A: Variations on this get asked all the time; they should be easier to answer... I have, though, just thought the classic example - well, "love" is a strong word... but... I hesitated to type these words... but... Batman and Robin - the first time I saw it, I was primarily offended by the thought of stealing a Marlene Dietrich routine for a crappy Batman outing. Worse yet, wasting Uma Thurman playing Marlene Ditrich... But then I saw it again and was quite smitten - mostly by Uma, who camps it up for all it's worth, like she's in the TV show - but the rest of it has a strange, rather enjoyable B movie energy, never remotely takes a minute of this nonsense seriously - I suppose it's more Rose Hobart in East of Borneo than Dietrich in - anything - but that's better than the "serious" versions of Batman people keep foisting on us....

39) Max Ophuls or Marcel Ophuls? (Submitted by Tom Sutpen)
A: Max

40) In which club would you most want an active membership, the Delta Tau Chi fraternity, the Cutters or the Warriors? And which member would you most resemble, either physically or in personality?
A: I can't say this one moves me all that much.

41) Your favorite movie cliché.
A:This is the last question to answer - I'm going with one from the last movie I saw - Bad Lieutenant in New Orleans - the way cops always get a conviction from that One Magic Piece of Evidence - planted, found, whatever. Herzog and company mock the living shit out of it - the way the whole story winds itself up in one scene there, almost at the end - it's almost as funny as the Iguanas.

42) Vincente Minnelli or Stanley Donen? (Submitted by Bob Westal)
A: Very easy - Minelli, who has leapt into the forefront of my favorite directors, and gets more interesting with every film I see of his.

43) Favorite Christmas-themed horror movie or sequence.
A: I imagine something from Gremlins, though it's been too long since I've seen it to say what...

44) Favorite moment of self- or selfless sacrifice in a movie.
A: The sister walks into the water in Sansho the Bailiff

45) If you were the cinematic Spanish Inquisition, which movie cult (or cult movie) would you decimate? (Submitted by Bob Westal)
A: I should have a better answer for this - I'm going to say, all the Crouching Tiger, Hidden Dragon fans - that has always annoyed me to no end. If you're going to watch Chinese martial arts films, watch the real ones. Get Touch of Zen or Come Drink with Me or Once Upon a Time in China or something, leave the imitations alone. Or at least watch the Zhang Yimou's imitations - which are a lot closer to the real thing, thanks to Ching Siu tung...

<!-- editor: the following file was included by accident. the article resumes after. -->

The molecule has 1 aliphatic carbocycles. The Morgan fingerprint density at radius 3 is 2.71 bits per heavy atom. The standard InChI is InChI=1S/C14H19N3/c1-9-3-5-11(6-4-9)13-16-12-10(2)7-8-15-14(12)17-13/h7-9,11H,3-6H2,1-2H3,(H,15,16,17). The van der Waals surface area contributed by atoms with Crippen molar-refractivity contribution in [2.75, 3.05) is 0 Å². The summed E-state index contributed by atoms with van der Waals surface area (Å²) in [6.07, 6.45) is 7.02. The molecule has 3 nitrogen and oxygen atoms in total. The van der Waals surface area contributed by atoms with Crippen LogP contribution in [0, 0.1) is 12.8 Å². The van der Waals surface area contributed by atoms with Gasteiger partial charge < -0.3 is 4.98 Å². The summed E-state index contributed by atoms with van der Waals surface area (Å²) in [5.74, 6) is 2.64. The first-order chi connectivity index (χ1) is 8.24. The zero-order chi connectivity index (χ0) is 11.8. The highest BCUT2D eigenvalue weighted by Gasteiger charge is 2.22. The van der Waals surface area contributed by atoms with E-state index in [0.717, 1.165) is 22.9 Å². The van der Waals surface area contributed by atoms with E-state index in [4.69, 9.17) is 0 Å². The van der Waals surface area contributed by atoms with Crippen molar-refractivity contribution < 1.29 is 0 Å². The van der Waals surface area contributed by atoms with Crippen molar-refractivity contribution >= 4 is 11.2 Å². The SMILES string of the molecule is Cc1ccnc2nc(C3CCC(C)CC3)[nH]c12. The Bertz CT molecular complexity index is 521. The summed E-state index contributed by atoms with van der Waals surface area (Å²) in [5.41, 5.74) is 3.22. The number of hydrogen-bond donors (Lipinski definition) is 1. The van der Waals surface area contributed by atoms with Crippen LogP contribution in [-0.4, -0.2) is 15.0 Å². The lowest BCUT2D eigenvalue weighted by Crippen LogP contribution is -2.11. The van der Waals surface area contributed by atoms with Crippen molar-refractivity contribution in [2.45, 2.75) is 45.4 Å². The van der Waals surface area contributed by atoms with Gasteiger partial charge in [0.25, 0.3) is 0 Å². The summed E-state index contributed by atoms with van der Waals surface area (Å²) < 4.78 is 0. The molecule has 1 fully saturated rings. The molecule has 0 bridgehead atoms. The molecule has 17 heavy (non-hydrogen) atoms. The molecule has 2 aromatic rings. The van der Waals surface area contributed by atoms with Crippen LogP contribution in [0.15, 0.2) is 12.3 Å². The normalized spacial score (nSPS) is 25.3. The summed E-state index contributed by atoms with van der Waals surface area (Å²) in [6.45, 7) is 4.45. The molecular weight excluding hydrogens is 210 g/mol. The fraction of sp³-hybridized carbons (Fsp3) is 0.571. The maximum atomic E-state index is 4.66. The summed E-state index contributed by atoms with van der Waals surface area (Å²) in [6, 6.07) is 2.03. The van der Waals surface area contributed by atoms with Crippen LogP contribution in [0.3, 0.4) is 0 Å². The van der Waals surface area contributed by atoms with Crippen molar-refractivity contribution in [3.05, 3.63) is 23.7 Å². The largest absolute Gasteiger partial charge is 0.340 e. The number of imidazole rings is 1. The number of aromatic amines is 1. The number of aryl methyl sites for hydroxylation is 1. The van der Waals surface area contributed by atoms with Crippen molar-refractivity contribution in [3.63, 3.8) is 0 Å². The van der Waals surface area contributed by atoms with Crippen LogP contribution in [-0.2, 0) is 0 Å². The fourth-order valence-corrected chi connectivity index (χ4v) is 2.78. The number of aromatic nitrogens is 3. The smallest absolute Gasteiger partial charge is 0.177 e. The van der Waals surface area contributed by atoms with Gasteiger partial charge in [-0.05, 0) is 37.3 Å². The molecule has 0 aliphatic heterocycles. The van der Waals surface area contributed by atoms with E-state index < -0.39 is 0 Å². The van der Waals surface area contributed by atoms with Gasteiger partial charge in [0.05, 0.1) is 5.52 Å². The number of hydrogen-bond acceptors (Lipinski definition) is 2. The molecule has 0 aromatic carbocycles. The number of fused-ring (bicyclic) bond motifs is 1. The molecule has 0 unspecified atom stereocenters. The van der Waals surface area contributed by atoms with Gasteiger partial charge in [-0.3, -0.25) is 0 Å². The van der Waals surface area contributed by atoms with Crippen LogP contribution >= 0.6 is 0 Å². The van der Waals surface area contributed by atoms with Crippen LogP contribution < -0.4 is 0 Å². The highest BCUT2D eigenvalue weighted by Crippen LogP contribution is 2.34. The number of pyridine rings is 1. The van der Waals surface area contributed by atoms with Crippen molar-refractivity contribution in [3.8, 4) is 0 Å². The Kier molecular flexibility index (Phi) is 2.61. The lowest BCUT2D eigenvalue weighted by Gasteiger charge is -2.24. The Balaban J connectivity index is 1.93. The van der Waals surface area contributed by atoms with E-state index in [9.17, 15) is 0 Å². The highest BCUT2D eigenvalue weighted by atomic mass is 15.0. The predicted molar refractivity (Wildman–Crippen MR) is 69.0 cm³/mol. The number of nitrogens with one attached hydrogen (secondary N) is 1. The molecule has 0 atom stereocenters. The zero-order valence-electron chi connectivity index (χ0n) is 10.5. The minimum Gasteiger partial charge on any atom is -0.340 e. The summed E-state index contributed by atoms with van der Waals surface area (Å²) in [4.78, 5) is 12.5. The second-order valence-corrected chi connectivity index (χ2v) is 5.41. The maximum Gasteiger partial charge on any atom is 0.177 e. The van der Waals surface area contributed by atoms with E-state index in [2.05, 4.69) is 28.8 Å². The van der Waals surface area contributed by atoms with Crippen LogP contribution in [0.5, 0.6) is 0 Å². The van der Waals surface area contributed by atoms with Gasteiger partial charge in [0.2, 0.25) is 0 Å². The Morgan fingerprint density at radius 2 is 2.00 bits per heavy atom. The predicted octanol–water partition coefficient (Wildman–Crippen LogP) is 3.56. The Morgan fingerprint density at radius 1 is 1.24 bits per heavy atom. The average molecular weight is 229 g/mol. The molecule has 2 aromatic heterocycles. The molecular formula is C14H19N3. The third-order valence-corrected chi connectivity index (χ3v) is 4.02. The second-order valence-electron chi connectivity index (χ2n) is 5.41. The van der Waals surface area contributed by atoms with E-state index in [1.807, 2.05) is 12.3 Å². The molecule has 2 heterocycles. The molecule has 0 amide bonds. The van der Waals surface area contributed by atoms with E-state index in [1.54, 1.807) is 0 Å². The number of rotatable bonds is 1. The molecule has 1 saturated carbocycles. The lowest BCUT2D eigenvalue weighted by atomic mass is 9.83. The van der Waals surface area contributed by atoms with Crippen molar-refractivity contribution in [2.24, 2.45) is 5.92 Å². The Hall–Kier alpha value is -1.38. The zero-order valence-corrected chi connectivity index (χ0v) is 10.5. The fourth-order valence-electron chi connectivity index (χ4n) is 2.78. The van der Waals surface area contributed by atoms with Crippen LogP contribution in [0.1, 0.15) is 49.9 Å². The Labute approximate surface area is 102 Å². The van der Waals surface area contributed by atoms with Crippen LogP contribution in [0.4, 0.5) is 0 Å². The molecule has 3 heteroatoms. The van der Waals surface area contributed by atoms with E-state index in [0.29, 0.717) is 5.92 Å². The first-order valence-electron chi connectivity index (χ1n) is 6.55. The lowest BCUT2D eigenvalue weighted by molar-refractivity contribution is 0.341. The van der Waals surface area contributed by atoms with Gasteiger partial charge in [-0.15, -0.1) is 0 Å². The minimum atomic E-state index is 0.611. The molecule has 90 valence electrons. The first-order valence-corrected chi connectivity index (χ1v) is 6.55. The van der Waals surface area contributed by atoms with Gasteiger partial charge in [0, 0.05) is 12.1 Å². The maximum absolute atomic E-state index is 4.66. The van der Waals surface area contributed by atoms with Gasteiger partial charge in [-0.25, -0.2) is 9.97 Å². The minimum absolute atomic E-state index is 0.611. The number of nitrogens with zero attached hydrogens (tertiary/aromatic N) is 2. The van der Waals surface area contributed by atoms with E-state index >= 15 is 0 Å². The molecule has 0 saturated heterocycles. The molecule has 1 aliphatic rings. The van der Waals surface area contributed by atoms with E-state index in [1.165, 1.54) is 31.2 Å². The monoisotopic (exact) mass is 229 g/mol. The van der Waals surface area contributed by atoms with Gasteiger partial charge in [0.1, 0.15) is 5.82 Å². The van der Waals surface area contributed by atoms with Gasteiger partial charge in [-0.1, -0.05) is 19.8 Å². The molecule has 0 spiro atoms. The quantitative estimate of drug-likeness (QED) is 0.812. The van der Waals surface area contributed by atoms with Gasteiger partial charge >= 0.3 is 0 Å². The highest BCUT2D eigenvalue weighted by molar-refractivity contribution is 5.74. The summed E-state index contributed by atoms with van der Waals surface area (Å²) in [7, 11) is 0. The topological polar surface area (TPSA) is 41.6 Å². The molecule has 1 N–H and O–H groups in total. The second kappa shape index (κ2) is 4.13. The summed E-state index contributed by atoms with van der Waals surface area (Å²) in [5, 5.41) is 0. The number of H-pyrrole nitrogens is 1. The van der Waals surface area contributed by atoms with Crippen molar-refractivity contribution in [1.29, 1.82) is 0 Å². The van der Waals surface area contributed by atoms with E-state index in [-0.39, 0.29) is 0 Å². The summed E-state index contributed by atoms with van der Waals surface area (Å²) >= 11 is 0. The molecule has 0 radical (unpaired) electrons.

46) Caroline Munro or Veronica Carlson?
A: No idea.

47) Favorite eye-patch wearing director. (Submitted by Patty Cozzalio)
A: Were there any that didn’t? Fritz Lang?

48) Favorite ambiguous movie ending. (Original somewhat ambiguous submission---“Something about ambiguous movie endings!”-- by Jim Emerson, who may have some inspiration of his own to offer you.)
A: Another one I could probably come up with a better answer for, but in the interests of hitting Post, will take a recent example - Andrew Bujalski's endings are generally neatly unresolved, but somehow precise - Beeswax is no exception.

49) In giving thanks for the movies this year, what are you most thankful for?
A: The release of 35 Rhums, the James Whale, Alexander MacKendrick & Kiju Yoshida retrospectives at the Harvard Film Archive, as well as appearances by James Bening and Lisandro Alonso, and Criterion's Imamura box set.

50) George Kennedy or Alan North? (Submitted by Peet Gelderblom)
A: Kennedy.

The end! Happy Holidays!

Wednesday, December 02, 2009

Beyond the Canon Poll and Results

Iain Stott has been running a poll this year - it started with a 50 Greatest Ever poll - which yielded the standard list, and seems to have caused some soul searching. So he organized another poll - this time to try to find films that don't all make the usual lists... So he solicited more lists, but this time, prohibiting some of the usual suspects - a list of 300 established classics.

The results are in. It's an interesting idea, though the top films in this poll aren't as overlooked as they might be. The list, starting with Kubrick, Lynch, Hitchcock and Wong - is still pretty standard - though the high placing Gondry film is a neat touch... Iain addressed the problem with another list - a Further Beyond the Canon list - which weights films votes by their number of IMDB votes... But it's true, when you start playing with lists, you soon notice that 300 films is almost nothing. Even lists like the 1000 greatest at They Shoot Pictures Don't They? don't really exhaust the great films - though it might give you a better place to start.... I find myself trapped by the auteur problem - Iain's 300 films only included 2 Ozu films - what do I do with that? Me, I'd have 9 or 10 in the top 300 - does this mean Ozu is overlooked? I have no idea what to do about that. It's hard to think of Ozu (or Hawks, or name your example) as overlooked - on the other hand - you can't really afford to overlook them yourself in a poll like this can you?